Brotons / Handel / Tchaikovsky - Riquelme

Brotons / Handel / Tchaikovsky - Riquelme

Eudora Records  EUD-SACD-1605

Stereo/Multichannel Hybrid

Classical - Orchestral

Salvador Brotons: Viola Concerto, Op. 106
Handel: Concerto Grosso, Op. 6 No. 12
Tchaikovsky: Serenade for Strings

Joaquín Riquelme Garcia (viola)

Founded in 2009, Cammerata bring us for their debut album an exploration of the string orchestra repertoire, in a path from the 18th century to the present day, joined by viola soloist Joaquín Riquelme - member of the Berliner Philharmoniker- in the first recording of Salvador Brotons’s Concerto op. 106. Händel’s Concerto grosso, Op. 6/12 and Tchaikovsky’s masterpiece Serenade, op. 48 are also included in this stunning album, passionately performed by this young generation of Spanish musicians.

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Reviews (1)

Review by John Miller - November 19, 2016

The rapid growth of Spain's new recording company Eudora here offers a delightful concert by Cammerata. This chamber orchestra is reputed to be one of the best Spanish chamber ensembles, both national and international. Conductor-less, youthful and energetic, the violin and viola players stand while playing. Cammerata Chamber Orchestra is thus similar to other youthful ensembles which have recorded in high-resolution, such as the Norwegian 'Ensemble Allegria' (Lawo) and German 'Dogma' (Dabringhaus & Grimm). For this first recording, Cammerata have devised a fascinating programme, using 9 violins, 4 violas, 4 cellos, 2 double bass and a harpsichord for the Händel.

The concert begins with a Concerto for Viola and String Orchestra op. 106 by Salvador Brotons (b.1959). Brotons is a little-known composer outside Spain, but hopefully this disc will spread his remarkable talents more widely. At the start of his career, he was the principal flautist of the orchestra of the renowned Liceu Theatre, but now he mostly conducts and composes; he has written over 80 pieces mainly for orchestra and chamber groups. He has also received fifteen composition awards, including the Spanish National Orchestra Award (1977) for his Four Pieces for Strings. He has been the Conductor and Music Director of the Vancouver Symphony Orchestra (WA) since 1991. In 2006 he was commissioned to write a viola concerto by the Spanish Music Festival of Léon, here a première for its recording.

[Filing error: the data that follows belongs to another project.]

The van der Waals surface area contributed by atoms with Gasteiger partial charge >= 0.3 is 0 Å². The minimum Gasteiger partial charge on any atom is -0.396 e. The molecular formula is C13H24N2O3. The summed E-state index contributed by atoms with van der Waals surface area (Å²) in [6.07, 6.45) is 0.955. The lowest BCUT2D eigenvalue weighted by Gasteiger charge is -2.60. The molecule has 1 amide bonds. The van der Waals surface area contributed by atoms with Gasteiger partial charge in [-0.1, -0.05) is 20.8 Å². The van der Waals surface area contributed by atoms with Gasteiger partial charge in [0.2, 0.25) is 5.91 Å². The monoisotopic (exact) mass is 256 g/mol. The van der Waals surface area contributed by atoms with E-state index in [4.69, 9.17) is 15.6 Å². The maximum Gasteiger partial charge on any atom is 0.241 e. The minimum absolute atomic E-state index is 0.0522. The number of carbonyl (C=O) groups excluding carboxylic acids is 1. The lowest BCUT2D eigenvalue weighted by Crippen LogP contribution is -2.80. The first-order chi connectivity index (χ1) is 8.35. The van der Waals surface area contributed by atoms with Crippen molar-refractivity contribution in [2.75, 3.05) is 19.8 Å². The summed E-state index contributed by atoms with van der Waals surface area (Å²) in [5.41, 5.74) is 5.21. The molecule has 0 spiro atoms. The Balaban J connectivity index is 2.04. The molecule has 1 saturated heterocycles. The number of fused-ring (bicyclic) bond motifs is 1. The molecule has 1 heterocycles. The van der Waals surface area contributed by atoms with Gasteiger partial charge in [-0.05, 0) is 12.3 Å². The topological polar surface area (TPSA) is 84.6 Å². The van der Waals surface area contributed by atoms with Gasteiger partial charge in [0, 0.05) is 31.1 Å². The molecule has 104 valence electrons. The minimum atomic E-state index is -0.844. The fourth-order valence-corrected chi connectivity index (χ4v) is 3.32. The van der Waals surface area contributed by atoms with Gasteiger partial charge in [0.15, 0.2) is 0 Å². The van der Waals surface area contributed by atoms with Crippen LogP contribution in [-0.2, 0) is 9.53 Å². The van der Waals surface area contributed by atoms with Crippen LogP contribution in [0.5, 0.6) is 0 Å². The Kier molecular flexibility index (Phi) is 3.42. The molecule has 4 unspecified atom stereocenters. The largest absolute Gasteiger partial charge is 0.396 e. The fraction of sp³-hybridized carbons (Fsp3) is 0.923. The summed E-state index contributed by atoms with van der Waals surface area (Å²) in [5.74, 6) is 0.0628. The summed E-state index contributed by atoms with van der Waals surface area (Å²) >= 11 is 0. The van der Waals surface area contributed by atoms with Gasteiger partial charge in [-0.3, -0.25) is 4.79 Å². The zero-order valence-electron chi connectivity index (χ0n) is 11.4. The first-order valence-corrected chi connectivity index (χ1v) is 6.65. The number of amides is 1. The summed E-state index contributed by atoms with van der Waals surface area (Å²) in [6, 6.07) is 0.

Joaquin Riguelme Garcia is the solo violist (b.1983). At the age of eight, he wanted to play violin, but all openings at the music school were taken, so he studied viola instead. He quickly fell in love with its dark and warm timbre, and at 12 he decided to become an orchestral player. The Eudora booklet gives us a lengthy account of his often spectacular progress. However, we can assess his playing simply by noting his arrival at Barcelona Symphony Orchestra as assistant principal violist and then in 2010 moving directly into the same position in the Berlin Philharmonic. Watching the Digital Concert Hall live broadcasts of the Berlin Philharmonic, I have seen him on screen many times, noting his intense expressions when playing.